Opal Jewelry and Beckoning Bread For Nana. A poem by Lydia Renfro

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Opal Jewelry and Beckoning Bread 
 For Nana
  
 She was old, at least 
 As if that won’t be us tomorrow.
 As if life continues on forever 
 and doesn’t snap shut—
 a screen door while you’re still on the threshold. 
  
 She wasn’t in her right mind
 As if the times she watered tulips 
 or mixed up paint in Styrofoam bowls 
 weren’t consequential, didn’t carry over with her 
 into days emptying out on yellowed linoleum. 
  
 She’s at Home now 
 As if I’m not remembering how I always felt 
 peaceful around her, the self-contained pool— 
 timidly gathering brown eggs beside her calm body.
 As if I can just continue to go on without her 
 saying my name or giving me orange sherbet. 
  
 Did everybody decide to just forget about 
 her oval watch or that exquisite gap in her teeth
 or especially those navy blue sneakers? 
  
 How can they calmly say 
 she’s not suffering anymore 
 when she will no longer print off the list of 
 family birthdays and tape it to the side of the fridge? 
  
 And now everyone will share stories of their special bonds
 and it won’t matter that my birthday is one day before hers 
 because she would bake loaves for anyone who was hungry. 
 4 cups warm water, 2 packets of yeast, ½ cup of honey, 
 ¼ cup of shortening,13 cups of flour, 4 tsp of salt,
 proofed, rested, covered with a warm cloth, 
 baked until gold brown and thumping-hollow.
 She would grease her hands and knead sweetened-dough
 for all empty bellies, waiting each time for the second rise,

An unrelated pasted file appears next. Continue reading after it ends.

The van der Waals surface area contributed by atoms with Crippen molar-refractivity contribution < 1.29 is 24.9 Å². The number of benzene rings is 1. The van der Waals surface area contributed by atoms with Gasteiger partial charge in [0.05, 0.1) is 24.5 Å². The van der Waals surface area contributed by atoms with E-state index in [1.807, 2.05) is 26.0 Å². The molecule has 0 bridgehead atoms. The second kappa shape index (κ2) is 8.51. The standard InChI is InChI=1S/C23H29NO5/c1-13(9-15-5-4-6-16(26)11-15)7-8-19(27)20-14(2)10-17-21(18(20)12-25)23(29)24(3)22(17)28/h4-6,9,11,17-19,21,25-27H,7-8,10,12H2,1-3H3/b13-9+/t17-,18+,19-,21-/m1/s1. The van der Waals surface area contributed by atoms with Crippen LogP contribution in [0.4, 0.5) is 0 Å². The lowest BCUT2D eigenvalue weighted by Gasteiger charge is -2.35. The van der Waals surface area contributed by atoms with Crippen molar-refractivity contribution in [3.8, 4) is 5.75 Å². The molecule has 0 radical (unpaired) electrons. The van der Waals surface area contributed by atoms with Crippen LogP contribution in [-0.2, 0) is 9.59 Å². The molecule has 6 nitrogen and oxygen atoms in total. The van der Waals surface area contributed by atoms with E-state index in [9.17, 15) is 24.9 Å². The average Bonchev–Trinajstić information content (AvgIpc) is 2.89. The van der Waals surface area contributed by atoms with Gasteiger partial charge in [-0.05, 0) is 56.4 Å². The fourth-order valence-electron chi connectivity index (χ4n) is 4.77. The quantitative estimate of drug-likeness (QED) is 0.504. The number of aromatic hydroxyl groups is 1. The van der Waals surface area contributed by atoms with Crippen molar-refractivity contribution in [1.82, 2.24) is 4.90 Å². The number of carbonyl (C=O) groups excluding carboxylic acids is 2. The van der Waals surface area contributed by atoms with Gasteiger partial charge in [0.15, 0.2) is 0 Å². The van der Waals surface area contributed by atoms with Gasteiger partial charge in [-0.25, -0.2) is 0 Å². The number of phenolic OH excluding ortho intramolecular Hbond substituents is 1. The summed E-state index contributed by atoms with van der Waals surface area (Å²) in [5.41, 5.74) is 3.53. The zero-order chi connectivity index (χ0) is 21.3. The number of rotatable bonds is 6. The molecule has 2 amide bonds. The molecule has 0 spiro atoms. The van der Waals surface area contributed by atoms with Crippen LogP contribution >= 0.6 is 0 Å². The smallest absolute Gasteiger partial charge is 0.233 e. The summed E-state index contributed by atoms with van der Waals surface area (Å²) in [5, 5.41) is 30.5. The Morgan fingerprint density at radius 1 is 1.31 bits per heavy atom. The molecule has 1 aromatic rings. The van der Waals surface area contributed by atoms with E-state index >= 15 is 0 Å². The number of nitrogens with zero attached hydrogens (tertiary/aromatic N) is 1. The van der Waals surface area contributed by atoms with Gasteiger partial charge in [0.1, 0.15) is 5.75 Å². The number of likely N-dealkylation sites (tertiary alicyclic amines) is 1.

and it would do us well to remember that. 
  
 Maybe I’m panicking because people continue to have babies
 and the replacements become more important than
 the originals. I don’t understand how it’s decided 
 when we stop caring. 
  
 So what if those last days she was unreachable 
 in her inner world and ate only chocolate for dinner? 
 I dare to insist her pink Velcro slippers matter. 
  
 Let her benediction be golden rod in early evening
 and a cherry Jollyrancher at the bottom of a purse.
  
 And a Sunday full of humming. 

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Lydia Renfro holds an MFA from Adelphi University and is the recipient of the Donald Everett Axinn Award for Fiction. Her work has appeared in Litro U.S., Siblini Journal, The Blue Nib, Witches Mag, Miletus International Literature Magazine, The Merrimack Review, Isacoustic*, and others. She currently lives in Colorado, and is completing her first novel manuscript.

Published by darcie friesen hossack

Darcie Friesen Hossack is a graduate of the Humber School for Writers. Her short story collection, Mennonites Don’t Dance, was a runner-up for the Danuta Gleed Award, shortlisted for the Commonwealth Writers Prize and the Ontario Library Association's Forest of Reading Evergreen Award for Adult Fiction. Citing irreverence, the book was banned by the LaCrete Public Library in Northern Alberta. Having mentored with Giller finalists Sandra Birdsell (The Russlander) and Gail Anderson Dargatz (Spawning Grounds, The Cure for Death by Lightening), Darcie is now completing her first novel where, for a family with a Seventh-day Adventist father and a Mennonite mother, the End Times are just around the corner. Darcie is also a four time judge of the Whistler Independent Book Awards, and a career food writer. She lives in Northern Alberta, Canada, with her husband, international award-winning chef, Dean Hossack.

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